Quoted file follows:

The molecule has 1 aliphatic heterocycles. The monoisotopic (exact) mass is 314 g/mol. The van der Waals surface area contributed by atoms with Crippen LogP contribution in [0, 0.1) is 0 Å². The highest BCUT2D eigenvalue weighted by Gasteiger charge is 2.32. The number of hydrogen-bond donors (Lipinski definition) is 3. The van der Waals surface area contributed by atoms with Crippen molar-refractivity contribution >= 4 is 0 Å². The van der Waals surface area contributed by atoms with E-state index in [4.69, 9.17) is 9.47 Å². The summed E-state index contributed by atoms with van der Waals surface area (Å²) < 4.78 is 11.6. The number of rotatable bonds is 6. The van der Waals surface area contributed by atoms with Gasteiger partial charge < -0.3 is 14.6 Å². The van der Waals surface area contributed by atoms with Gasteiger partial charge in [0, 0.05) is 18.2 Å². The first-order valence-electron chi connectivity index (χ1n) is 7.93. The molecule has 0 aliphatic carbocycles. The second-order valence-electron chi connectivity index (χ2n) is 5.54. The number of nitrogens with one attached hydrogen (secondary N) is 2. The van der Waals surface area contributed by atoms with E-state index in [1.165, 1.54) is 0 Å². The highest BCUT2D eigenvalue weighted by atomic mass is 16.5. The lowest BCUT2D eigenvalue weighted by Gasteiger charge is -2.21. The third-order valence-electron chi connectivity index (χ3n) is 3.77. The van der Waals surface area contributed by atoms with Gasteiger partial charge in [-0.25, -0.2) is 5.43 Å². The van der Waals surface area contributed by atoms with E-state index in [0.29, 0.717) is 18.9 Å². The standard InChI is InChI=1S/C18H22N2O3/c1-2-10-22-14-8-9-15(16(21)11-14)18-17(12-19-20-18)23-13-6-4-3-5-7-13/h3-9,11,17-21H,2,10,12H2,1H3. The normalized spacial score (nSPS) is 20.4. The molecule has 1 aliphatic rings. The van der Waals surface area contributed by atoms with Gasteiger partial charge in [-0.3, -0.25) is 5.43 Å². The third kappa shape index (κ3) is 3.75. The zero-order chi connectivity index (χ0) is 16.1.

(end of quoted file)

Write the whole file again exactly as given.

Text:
The molecule has 1 aliphatic heterocycles. The monoisotopic (exact) mass is 314 g/mol. The van der Waals surface area contributed by atoms with Crippen LogP contribution in [0, 0.1) is 0 Å². The highest BCUT2D eigenvalue weighted by Gasteiger charge is 2.32. The number of hydrogen-bond donors (Lipinski definition) is 3. The van der Waals surface area contributed by atoms with Crippen molar-refractivity contribution >= 4 is 0 Å². The van der Waals surface area contributed by atoms with E-state index in [4.69, 9.17) is 9.47 Å². The summed E-state index contributed by atoms with van der Waals surface area (Å²) < 4.78 is 11.6. The number of rotatable bonds is 6. The van der Waals surface area contributed by atoms with Gasteiger partial charge < -0.3 is 14.6 Å². The van der Waals surface area contributed by atoms with Gasteiger partial charge in [0, 0.05) is 18.2 Å². The first-order valence-electron chi connectivity index (χ1n) is 7.93. The molecule has 0 aliphatic carbocycles. The second-order valence-electron chi connectivity index (χ2n) is 5.54. The number of nitrogens with one attached hydrogen (secondary N) is 2. The van der Waals surface area contributed by atoms with E-state index in [1.165, 1.54) is 0 Å². The highest BCUT2D eigenvalue weighted by atomic mass is 16.5. The lowest BCUT2D eigenvalue weighted by Gasteiger charge is -2.21. The third-order valence-electron chi connectivity index (χ3n) is 3.77. The van der Waals surface area contributed by atoms with Gasteiger partial charge in [-0.25, -0.2) is 5.43 Å². The van der Waals surface area contributed by atoms with E-state index in [0.29, 0.717) is 18.9 Å². The standard InChI is InChI=1S/C18H22N2O3/c1-2-10-22-14-8-9-15(16(21)11-14)18-17(12-19-20-18)23-13-6-4-3-5-7-13/h3-9,11,17-21H,2,10,12H2,1H3. The normalized spacial score (nSPS) is 20.4. The molecule has 1 aliphatic rings. The van der Waals surface area contributed by atoms with Gasteiger partial charge in [-0.3, -0.25) is 5.43 Å². The third kappa shape index (κ3) is 3.75. The zero-order chi connectivity index (χ0) is 16.1.